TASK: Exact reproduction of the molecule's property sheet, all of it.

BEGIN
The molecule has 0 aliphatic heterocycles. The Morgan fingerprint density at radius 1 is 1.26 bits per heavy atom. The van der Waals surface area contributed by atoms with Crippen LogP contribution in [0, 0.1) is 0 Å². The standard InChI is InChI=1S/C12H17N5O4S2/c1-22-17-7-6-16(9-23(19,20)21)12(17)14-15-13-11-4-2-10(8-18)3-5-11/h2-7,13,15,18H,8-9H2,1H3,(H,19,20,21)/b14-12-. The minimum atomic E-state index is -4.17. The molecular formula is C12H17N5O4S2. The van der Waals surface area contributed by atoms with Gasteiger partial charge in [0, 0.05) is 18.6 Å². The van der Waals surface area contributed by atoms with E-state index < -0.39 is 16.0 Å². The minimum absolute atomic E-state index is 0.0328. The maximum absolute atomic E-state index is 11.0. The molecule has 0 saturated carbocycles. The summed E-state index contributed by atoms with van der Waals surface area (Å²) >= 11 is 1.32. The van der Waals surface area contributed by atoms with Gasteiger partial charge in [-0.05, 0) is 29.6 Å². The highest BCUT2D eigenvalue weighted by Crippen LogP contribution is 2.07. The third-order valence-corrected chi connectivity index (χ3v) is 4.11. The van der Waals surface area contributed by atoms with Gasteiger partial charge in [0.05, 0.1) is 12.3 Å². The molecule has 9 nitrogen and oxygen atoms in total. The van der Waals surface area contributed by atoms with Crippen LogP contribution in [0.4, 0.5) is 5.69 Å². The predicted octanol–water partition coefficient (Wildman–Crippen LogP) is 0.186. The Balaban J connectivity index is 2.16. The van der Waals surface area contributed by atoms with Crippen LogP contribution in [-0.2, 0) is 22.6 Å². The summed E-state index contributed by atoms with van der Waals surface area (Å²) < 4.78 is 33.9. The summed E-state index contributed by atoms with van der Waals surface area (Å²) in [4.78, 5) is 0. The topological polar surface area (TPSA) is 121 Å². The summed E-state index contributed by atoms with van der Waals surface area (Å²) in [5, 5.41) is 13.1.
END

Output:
The molecule has 0 aliphatic heterocycles. The Morgan fingerprint density at radius 1 is 1.26 bits per heavy atom. The van der Waals surface area contributed by atoms with Crippen LogP contribution in [0, 0.1) is 0 Å². The standard InChI is InChI=1S/C12H17N5O4S2/c1-22-17-7-6-16(9-23(19,20)21)12(17)14-15-13-11-4-2-10(8-18)3-5-11/h2-7,13,15,18H,8-9H2,1H3,(H,19,20,21)/b14-12-. The minimum atomic E-state index is -4.17. The molecular formula is C12H17N5O4S2. The van der Waals surface area contributed by atoms with Gasteiger partial charge in [0, 0.05) is 18.6 Å². The van der Waals surface area contributed by atoms with E-state index < -0.39 is 16.0 Å². The minimum absolute atomic E-state index is 0.0328. The maximum absolute atomic E-state index is 11.0. The molecule has 0 saturated carbocycles. The summed E-state index contributed by atoms with van der Waals surface area (Å²) >= 11 is 1.32. The van der Waals surface area contributed by atoms with Gasteiger partial charge in [-0.05, 0) is 29.6 Å². The highest BCUT2D eigenvalue weighted by Crippen LogP contribution is 2.07. The third-order valence-corrected chi connectivity index (χ3v) is 4.11. The van der Waals surface area contributed by atoms with Gasteiger partial charge in [0.05, 0.1) is 12.3 Å². The molecule has 9 nitrogen and oxygen atoms in total. The van der Waals surface area contributed by atoms with Crippen LogP contribution in [0.4, 0.5) is 5.69 Å². The predicted octanol–water partition coefficient (Wildman–Crippen LogP) is 0.186. The Balaban J connectivity index is 2.16. The van der Waals surface area contributed by atoms with Crippen LogP contribution in [-0.2, 0) is 22.6 Å². The summed E-state index contributed by atoms with van der Waals surface area (Å²) < 4.78 is 33.9. The summed E-state index contributed by atoms with van der Waals surface area (Å²) in [4.78, 5) is 0. The topological polar surface area (TPSA) is 121 Å². The summed E-state index contributed by atoms with van der Waals surface area (Å²) in [5, 5.41) is 13.1.